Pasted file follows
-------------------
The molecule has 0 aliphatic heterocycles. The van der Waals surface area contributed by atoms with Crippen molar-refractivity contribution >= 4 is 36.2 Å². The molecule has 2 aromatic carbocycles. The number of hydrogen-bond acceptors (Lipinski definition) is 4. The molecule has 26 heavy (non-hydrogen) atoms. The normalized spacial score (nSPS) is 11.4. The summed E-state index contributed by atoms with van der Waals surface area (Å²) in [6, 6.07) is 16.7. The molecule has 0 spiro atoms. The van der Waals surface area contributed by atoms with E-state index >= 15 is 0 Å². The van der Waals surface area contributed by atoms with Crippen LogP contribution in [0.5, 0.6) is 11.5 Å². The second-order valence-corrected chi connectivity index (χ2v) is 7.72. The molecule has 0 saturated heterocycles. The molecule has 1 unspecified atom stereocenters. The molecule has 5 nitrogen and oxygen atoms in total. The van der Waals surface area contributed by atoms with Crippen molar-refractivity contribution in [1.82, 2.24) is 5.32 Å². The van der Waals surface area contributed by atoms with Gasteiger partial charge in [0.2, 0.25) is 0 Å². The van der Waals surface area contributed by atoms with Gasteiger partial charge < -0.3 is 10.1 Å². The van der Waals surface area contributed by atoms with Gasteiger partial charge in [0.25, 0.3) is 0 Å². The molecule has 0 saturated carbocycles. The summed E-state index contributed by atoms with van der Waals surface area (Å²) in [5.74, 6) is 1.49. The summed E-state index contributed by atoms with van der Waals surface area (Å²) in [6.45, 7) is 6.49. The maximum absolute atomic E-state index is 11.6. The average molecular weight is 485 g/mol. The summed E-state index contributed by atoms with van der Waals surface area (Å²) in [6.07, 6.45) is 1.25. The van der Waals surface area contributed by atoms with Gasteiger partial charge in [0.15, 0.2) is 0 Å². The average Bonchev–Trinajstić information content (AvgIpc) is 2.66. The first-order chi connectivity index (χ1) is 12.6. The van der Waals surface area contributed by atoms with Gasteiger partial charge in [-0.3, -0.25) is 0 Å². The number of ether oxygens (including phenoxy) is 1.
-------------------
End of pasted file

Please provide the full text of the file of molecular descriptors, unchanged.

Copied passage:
The molecule has 0 aliphatic heterocycles. The van der Waals surface area contributed by atoms with Crippen molar-refractivity contribution >= 4 is 36.2 Å². The molecule has 2 aromatic carbocycles. The number of hydrogen-bond acceptors (Lipinski definition) is 4. The molecule has 26 heavy (non-hydrogen) atoms. The normalized spacial score (nSPS) is 11.4. The summed E-state index contributed by atoms with van der Waals surface area (Å²) in [6, 6.07) is 16.7. The molecule has 0 spiro atoms. The van der Waals surface area contributed by atoms with E-state index >= 15 is 0 Å². The van der Waals surface area contributed by atoms with Crippen LogP contribution in [0.5, 0.6) is 11.5 Å². The second-order valence-corrected chi connectivity index (χ2v) is 7.72. The molecule has 0 saturated heterocycles. The molecule has 1 unspecified atom stereocenters. The molecule has 5 nitrogen and oxygen atoms in total. The van der Waals surface area contributed by atoms with Crippen molar-refractivity contribution in [1.82, 2.24) is 5.32 Å². The van der Waals surface area contributed by atoms with Gasteiger partial charge in [0.2, 0.25) is 0 Å². The van der Waals surface area contributed by atoms with Gasteiger partial charge < -0.3 is 10.1 Å². The van der Waals surface area contributed by atoms with Gasteiger partial charge in [0.25, 0.3) is 0 Å². The molecule has 0 saturated carbocycles. The summed E-state index contributed by atoms with van der Waals surface area (Å²) in [5.74, 6) is 1.49. The summed E-state index contributed by atoms with van der Waals surface area (Å²) in [6.45, 7) is 6.49. The maximum absolute atomic E-state index is 11.6. The average molecular weight is 485 g/mol. The summed E-state index contributed by atoms with van der Waals surface area (Å²) in [6.07, 6.45) is 1.25. The van der Waals surface area contributed by atoms with Gasteiger partial charge in [0.15, 0.2) is 0 Å². The average Bonchev–Trinajstić information content (AvgIpc) is 2.66. The first-order chi connectivity index (χ1) is 12.6. The van der Waals surface area contributed by atoms with Gasteiger partial charge in [-0.3, -0.25) is 0 Å². The number of ether oxygens (including phenoxy) is 1.